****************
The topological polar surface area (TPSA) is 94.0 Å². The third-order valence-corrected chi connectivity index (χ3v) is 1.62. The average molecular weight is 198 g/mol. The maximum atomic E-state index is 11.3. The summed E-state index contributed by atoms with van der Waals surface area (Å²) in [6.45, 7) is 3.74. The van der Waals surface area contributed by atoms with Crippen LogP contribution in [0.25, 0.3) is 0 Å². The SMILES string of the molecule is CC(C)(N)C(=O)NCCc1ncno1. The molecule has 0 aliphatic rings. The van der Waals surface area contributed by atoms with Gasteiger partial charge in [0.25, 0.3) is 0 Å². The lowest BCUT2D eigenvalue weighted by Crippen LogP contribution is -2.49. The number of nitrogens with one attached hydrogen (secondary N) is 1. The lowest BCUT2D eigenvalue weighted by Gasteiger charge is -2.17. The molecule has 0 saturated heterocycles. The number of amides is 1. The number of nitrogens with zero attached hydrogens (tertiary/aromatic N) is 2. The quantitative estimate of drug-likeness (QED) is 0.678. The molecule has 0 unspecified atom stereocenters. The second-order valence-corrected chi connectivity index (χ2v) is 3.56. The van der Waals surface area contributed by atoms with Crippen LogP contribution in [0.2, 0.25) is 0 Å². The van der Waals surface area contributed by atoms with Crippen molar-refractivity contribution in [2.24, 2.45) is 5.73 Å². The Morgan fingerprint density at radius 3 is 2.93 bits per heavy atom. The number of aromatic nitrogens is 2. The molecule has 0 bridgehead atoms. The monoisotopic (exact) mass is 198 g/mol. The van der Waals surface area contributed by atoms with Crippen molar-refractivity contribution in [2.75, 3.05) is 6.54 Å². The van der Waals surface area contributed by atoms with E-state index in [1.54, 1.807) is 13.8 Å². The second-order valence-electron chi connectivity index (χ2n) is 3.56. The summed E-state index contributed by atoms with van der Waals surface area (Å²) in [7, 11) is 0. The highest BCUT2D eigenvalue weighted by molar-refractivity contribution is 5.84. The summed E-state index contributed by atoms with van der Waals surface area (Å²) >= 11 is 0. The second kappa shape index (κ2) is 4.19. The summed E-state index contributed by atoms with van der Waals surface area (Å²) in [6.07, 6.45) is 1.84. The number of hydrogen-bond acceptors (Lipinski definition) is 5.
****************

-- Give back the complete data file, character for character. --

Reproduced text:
The topological polar surface area (TPSA) is 94.0 Å². The third-order valence-corrected chi connectivity index (χ3v) is 1.62. The average molecular weight is 198 g/mol. The maximum atomic E-state index is 11.3. The summed E-state index contributed by atoms with van der Waals surface area (Å²) in [6.45, 7) is 3.74. The van der Waals surface area contributed by atoms with Crippen LogP contribution in [0.25, 0.3) is 0 Å². The SMILES string of the molecule is CC(C)(N)C(=O)NCCc1ncno1. The molecule has 0 aliphatic rings. The van der Waals surface area contributed by atoms with Gasteiger partial charge in [0.25, 0.3) is 0 Å². The lowest BCUT2D eigenvalue weighted by Crippen LogP contribution is -2.49. The number of nitrogens with one attached hydrogen (secondary N) is 1. The lowest BCUT2D eigenvalue weighted by Gasteiger charge is -2.17. The molecule has 0 saturated heterocycles. The number of amides is 1. The number of nitrogens with zero attached hydrogens (tertiary/aromatic N) is 2. The quantitative estimate of drug-likeness (QED) is 0.678. The molecule has 0 unspecified atom stereocenters. The second-order valence-corrected chi connectivity index (χ2v) is 3.56. The van der Waals surface area contributed by atoms with Crippen LogP contribution in [0.2, 0.25) is 0 Å². The van der Waals surface area contributed by atoms with Crippen molar-refractivity contribution in [2.24, 2.45) is 5.73 Å². The Morgan fingerprint density at radius 3 is 2.93 bits per heavy atom. The number of aromatic nitrogens is 2. The molecule has 0 bridgehead atoms. The monoisotopic (exact) mass is 198 g/mol. The van der Waals surface area contributed by atoms with Crippen molar-refractivity contribution in [2.75, 3.05) is 6.54 Å². The van der Waals surface area contributed by atoms with E-state index in [1.54, 1.807) is 13.8 Å². The second-order valence-electron chi connectivity index (χ2n) is 3.56. The summed E-state index contributed by atoms with van der Waals surface area (Å²) in [7, 11) is 0. The highest BCUT2D eigenvalue weighted by molar-refractivity contribution is 5.84. The summed E-state index contributed by atoms with van der Waals surface area (Å²) >= 11 is 0. The second kappa shape index (κ2) is 4.19. The summed E-state index contributed by atoms with van der Waals surface area (Å²) in [6.07, 6.45) is 1.84. The number of hydrogen-bond acceptors (Lipinski definition) is 5.